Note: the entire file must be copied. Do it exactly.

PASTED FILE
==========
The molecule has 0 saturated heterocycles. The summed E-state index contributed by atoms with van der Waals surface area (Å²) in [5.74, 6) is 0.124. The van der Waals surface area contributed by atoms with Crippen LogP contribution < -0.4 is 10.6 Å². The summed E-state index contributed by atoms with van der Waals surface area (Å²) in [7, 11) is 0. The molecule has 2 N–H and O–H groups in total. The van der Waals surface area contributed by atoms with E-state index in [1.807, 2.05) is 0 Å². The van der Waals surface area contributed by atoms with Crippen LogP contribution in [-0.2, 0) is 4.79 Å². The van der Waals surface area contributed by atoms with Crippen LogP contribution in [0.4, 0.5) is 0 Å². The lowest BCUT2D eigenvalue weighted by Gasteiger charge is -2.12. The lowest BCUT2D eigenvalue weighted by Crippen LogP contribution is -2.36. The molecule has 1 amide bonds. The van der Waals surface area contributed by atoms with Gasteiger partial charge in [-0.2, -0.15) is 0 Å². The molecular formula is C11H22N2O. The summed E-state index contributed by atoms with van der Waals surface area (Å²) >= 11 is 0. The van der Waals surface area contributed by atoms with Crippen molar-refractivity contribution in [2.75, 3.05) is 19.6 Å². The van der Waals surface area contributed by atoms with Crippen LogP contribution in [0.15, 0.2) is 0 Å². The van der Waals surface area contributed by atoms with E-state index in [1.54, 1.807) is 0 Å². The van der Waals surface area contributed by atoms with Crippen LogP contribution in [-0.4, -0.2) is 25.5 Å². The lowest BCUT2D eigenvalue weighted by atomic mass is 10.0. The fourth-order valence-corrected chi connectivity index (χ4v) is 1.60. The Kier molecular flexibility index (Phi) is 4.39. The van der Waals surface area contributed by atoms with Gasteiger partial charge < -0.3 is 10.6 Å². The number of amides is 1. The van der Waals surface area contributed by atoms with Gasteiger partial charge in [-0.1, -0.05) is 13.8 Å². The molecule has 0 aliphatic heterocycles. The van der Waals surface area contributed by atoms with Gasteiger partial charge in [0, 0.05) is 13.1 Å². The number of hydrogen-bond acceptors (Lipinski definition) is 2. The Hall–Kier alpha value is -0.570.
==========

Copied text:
The molecule has 0 saturated heterocycles. The summed E-state index contributed by atoms with van der Waals surface area (Å²) in [5.74, 6) is 0.124. The van der Waals surface area contributed by atoms with Crippen LogP contribution < -0.4 is 10.6 Å². The summed E-state index contributed by atoms with van der Waals surface area (Å²) in [7, 11) is 0. The molecule has 2 N–H and O–H groups in total. The van der Waals surface area contributed by atoms with E-state index in [1.807, 2.05) is 0 Å². The van der Waals surface area contributed by atoms with Crippen LogP contribution in [-0.2, 0) is 4.79 Å². The van der Waals surface area contributed by atoms with Crippen LogP contribution in [0.4, 0.5) is 0 Å². The lowest BCUT2D eigenvalue weighted by Gasteiger charge is -2.12. The lowest BCUT2D eigenvalue weighted by Crippen LogP contribution is -2.36. The molecule has 1 amide bonds. The van der Waals surface area contributed by atoms with Gasteiger partial charge in [-0.2, -0.15) is 0 Å². The molecular formula is C11H22N2O. The summed E-state index contributed by atoms with van der Waals surface area (Å²) >= 11 is 0. The van der Waals surface area contributed by atoms with Crippen molar-refractivity contribution in [2.75, 3.05) is 19.6 Å². The van der Waals surface area contributed by atoms with Crippen LogP contribution in [0.15, 0.2) is 0 Å². The van der Waals surface area contributed by atoms with E-state index in [1.54, 1.807) is 0 Å². The van der Waals surface area contributed by atoms with Crippen LogP contribution in [-0.4, -0.2) is 25.5 Å². The lowest BCUT2D eigenvalue weighted by atomic mass is 10.0. The fourth-order valence-corrected chi connectivity index (χ4v) is 1.60. The Kier molecular flexibility index (Phi) is 4.39. The van der Waals surface area contributed by atoms with Gasteiger partial charge < -0.3 is 10.6 Å². The number of amides is 1. The van der Waals surface area contributed by atoms with Gasteiger partial charge in [-0.1, -0.05) is 13.8 Å². The molecule has 0 aliphatic heterocycles. The van der Waals surface area contributed by atoms with Gasteiger partial charge in [0, 0.05) is 13.1 Å². The number of hydrogen-bond acceptors (Lipinski definition) is 2. The Hall–Kier alpha value is -0.570.